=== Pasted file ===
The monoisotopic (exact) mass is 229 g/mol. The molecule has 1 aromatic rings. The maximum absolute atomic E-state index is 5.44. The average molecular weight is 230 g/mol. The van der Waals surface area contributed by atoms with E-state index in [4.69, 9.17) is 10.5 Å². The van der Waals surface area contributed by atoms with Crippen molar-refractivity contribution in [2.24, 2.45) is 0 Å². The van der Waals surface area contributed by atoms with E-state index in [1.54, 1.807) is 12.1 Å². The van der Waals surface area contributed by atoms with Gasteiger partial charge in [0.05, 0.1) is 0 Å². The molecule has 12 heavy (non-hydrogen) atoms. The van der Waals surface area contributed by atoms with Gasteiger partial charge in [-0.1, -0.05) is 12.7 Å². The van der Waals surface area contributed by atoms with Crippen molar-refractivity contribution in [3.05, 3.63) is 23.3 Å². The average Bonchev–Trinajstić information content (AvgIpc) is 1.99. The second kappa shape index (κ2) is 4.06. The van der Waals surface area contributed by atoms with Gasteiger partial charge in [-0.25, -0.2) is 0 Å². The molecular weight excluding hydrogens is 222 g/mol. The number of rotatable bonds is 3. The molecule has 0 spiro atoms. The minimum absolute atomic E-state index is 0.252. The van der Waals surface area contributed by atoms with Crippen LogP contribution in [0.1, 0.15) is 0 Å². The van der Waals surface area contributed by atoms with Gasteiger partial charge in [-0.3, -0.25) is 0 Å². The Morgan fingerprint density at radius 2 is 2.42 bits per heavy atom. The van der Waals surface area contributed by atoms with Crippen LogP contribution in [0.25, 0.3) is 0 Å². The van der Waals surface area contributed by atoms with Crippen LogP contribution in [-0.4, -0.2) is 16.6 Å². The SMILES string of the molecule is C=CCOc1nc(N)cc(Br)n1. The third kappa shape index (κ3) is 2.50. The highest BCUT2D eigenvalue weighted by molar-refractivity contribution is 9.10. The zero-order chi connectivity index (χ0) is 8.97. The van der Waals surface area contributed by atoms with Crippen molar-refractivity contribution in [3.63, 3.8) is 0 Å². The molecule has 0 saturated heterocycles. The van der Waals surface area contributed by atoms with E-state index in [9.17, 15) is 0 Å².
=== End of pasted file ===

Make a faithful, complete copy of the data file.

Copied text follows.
The monoisotopic (exact) mass is 229 g/mol. The molecule has 1 aromatic rings. The maximum absolute atomic E-state index is 5.44. The average molecular weight is 230 g/mol. The van der Waals surface area contributed by atoms with E-state index in [4.69, 9.17) is 10.5 Å². The van der Waals surface area contributed by atoms with Crippen molar-refractivity contribution in [2.24, 2.45) is 0 Å². The van der Waals surface area contributed by atoms with E-state index in [1.54, 1.807) is 12.1 Å². The van der Waals surface area contributed by atoms with Gasteiger partial charge in [0.05, 0.1) is 0 Å². The molecule has 12 heavy (non-hydrogen) atoms. The van der Waals surface area contributed by atoms with Gasteiger partial charge in [-0.1, -0.05) is 12.7 Å². The van der Waals surface area contributed by atoms with Crippen molar-refractivity contribution in [3.05, 3.63) is 23.3 Å². The average Bonchev–Trinajstić information content (AvgIpc) is 1.99. The second kappa shape index (κ2) is 4.06. The van der Waals surface area contributed by atoms with Gasteiger partial charge in [-0.25, -0.2) is 0 Å². The molecular weight excluding hydrogens is 222 g/mol. The number of rotatable bonds is 3. The molecule has 0 spiro atoms. The minimum absolute atomic E-state index is 0.252. The van der Waals surface area contributed by atoms with Crippen LogP contribution in [0.1, 0.15) is 0 Å². The van der Waals surface area contributed by atoms with Gasteiger partial charge in [-0.3, -0.25) is 0 Å². The Morgan fingerprint density at radius 2 is 2.42 bits per heavy atom. The van der Waals surface area contributed by atoms with Crippen LogP contribution in [0.25, 0.3) is 0 Å². The van der Waals surface area contributed by atoms with Crippen LogP contribution in [-0.4, -0.2) is 16.6 Å². The SMILES string of the molecule is C=CCOc1nc(N)cc(Br)n1. The third kappa shape index (κ3) is 2.50. The highest BCUT2D eigenvalue weighted by molar-refractivity contribution is 9.10. The zero-order chi connectivity index (χ0) is 8.97. The van der Waals surface area contributed by atoms with Crippen molar-refractivity contribution in [3.63, 3.8) is 0 Å². The molecule has 0 saturated heterocycles. The van der Waals surface area contributed by atoms with E-state index in [9.17, 15) is 0 Å².